The Market Center at Harvest Green
Imran Bhaidani, B&P Team Leader, Keller Williams Southwest, Metro Houston
In Imran Bhaidani’s telling, the 7.4-acre site had it all: Sidling up to a bustling arterial, the vacant parcel would be the gateway to a new phase of Harvest Green, a 2,000-acre, award-winning community planned around a working farm in the most sought-after quarter of metro Houston. The property’s visibility was further supercharged by being across from a 1,200-student middle school and a stone’s throw from a high school of 2,500.
But the site also presented challenges. It sits in an “extra territory” jurisdiction just outside the city of Richmond, in Fort Bend County, making any project subject to multiple regulatory requirements. And then there were the exacting standards of developer Johnson Development and the community’s architectural review committee, charged with enforcing the neighborhood’s “modern agrarian” theme.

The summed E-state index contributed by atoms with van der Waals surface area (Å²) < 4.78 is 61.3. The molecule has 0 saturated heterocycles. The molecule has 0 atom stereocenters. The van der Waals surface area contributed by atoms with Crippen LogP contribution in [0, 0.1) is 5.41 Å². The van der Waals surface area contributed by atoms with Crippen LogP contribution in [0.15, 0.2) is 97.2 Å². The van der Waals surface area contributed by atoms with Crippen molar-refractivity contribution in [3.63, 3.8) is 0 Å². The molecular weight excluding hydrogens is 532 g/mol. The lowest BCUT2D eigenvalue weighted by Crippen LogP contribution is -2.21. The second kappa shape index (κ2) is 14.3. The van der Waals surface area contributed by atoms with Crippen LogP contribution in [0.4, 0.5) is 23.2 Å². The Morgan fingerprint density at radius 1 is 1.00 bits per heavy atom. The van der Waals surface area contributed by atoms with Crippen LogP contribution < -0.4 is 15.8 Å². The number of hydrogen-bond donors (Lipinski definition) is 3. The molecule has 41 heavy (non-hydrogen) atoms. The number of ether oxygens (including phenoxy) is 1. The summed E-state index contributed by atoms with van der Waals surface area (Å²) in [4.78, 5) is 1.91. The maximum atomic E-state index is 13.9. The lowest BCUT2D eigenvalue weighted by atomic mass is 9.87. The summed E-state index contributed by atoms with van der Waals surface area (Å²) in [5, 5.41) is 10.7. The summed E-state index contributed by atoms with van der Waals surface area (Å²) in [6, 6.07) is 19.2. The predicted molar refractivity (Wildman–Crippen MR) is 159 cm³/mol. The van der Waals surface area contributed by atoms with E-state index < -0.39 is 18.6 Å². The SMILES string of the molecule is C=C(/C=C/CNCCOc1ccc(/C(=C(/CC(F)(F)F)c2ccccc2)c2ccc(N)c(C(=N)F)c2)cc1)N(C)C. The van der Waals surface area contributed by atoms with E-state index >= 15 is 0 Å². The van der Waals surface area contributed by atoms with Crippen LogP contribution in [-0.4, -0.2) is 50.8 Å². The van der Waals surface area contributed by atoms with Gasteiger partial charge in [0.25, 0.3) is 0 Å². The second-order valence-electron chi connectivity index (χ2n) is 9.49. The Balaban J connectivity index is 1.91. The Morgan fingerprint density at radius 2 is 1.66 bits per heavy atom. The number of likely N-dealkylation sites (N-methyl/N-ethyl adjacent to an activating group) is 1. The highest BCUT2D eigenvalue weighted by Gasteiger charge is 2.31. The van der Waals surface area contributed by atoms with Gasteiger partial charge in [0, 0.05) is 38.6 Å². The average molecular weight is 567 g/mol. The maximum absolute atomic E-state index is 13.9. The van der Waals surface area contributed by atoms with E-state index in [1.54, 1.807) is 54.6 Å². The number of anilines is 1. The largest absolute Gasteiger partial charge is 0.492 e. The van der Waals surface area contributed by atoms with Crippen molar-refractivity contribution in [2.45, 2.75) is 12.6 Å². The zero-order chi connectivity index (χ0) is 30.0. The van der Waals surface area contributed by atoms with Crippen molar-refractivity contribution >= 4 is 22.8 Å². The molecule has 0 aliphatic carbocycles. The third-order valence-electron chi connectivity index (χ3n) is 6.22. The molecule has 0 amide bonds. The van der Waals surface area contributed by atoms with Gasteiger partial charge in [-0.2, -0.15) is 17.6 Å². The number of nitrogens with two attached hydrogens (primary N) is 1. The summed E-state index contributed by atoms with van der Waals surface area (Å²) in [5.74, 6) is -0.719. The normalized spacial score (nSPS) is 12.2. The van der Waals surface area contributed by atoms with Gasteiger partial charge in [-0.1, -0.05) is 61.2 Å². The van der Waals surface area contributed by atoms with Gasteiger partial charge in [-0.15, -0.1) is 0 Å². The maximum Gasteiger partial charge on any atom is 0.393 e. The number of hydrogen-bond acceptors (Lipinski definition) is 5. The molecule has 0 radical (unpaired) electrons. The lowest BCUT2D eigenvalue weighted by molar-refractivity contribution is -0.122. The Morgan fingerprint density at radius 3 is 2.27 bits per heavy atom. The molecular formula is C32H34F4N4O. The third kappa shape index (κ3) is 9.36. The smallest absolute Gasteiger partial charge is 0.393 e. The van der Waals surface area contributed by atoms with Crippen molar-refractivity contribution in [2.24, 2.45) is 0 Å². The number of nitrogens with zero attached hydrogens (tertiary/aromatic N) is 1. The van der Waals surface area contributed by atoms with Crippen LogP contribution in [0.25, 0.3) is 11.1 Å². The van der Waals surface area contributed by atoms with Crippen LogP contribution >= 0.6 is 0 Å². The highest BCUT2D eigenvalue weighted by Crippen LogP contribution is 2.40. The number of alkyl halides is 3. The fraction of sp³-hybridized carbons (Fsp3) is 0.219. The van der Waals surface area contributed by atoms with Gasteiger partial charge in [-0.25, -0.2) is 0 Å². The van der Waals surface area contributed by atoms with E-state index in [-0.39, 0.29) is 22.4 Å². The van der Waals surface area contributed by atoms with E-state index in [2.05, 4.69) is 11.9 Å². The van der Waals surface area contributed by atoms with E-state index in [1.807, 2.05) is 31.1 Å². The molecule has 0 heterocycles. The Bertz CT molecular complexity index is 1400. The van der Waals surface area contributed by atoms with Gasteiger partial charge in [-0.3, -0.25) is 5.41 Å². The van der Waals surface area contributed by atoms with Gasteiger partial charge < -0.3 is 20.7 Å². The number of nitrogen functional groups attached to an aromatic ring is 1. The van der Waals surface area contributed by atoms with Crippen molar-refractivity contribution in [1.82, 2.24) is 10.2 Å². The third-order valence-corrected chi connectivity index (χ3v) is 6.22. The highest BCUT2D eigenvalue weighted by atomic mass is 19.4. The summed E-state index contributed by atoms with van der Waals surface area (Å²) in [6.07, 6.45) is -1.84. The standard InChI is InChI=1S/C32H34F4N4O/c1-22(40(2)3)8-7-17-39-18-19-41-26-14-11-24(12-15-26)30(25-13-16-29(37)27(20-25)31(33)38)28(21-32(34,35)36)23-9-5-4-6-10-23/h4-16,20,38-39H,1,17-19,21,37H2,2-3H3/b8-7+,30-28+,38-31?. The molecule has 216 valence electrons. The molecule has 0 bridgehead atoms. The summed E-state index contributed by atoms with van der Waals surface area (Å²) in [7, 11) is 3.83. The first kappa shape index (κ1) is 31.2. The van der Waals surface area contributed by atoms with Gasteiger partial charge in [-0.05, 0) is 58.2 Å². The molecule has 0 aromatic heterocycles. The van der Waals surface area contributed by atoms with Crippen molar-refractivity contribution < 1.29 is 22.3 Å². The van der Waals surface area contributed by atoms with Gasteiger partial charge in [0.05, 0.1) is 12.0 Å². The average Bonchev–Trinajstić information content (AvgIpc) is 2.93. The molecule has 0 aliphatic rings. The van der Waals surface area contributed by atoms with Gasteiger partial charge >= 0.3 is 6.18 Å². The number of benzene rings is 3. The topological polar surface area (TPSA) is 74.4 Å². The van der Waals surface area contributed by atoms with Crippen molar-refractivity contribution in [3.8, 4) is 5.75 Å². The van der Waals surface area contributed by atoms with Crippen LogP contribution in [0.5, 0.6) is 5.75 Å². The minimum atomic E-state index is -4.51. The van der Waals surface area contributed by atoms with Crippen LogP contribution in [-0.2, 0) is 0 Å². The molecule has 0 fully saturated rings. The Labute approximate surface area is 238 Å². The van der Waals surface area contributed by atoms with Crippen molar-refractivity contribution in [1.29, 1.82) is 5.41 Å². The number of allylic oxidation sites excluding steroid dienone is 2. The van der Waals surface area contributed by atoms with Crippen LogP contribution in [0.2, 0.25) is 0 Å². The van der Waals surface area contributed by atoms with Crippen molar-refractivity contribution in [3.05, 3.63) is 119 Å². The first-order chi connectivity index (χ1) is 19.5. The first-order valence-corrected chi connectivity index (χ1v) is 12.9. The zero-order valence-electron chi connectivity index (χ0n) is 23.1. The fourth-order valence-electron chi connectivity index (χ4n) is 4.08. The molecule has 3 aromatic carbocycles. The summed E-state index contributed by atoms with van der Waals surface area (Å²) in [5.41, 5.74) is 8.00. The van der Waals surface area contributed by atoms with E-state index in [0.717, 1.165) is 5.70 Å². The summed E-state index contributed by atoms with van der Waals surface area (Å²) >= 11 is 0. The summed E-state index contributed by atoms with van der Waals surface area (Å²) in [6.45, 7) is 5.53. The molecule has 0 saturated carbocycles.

All that to say that, in the pandemic year of 2021, Bhaidani was a suitor with multiple audiences to please when he came calling on behalf of his buyer—a repeat customer—to pitch his concept for a Class A neighborhood commercial center. Rather than a could-be-anywhere strip mall, it would offer a mix of local and national tenants and community-serving amenities: treelined walkways, open green space, planters with seating, a phone-charging center, electric vehicle chargers and, of course, compatible and appealing architecture. It would be the neighborhood center the community of 10,000 needed.
“It’s important to create a concept for your buyer that will work on any particular tract,” Bhaidani says. “But then we have to back it up with facts and analysis. We have to be very sure of the numbers: the costs, returns to investors, the financial and technical feasibility of what we’re proposing.”
Bhaidani hired a real estate attorney to negotiate the deal, looking for an extended period of due diligence given the prolonged turnaround times amid the pandemic. “That turned out to be critical,” he adds. Then, he helped the buyer line up consultants to perform topographic and environmental studies and retail, leasing and construction cost analyses. Though the property is just outside the city limits, Texas regulations allowed the city of Richmond to request an additional traffic analysis, as well.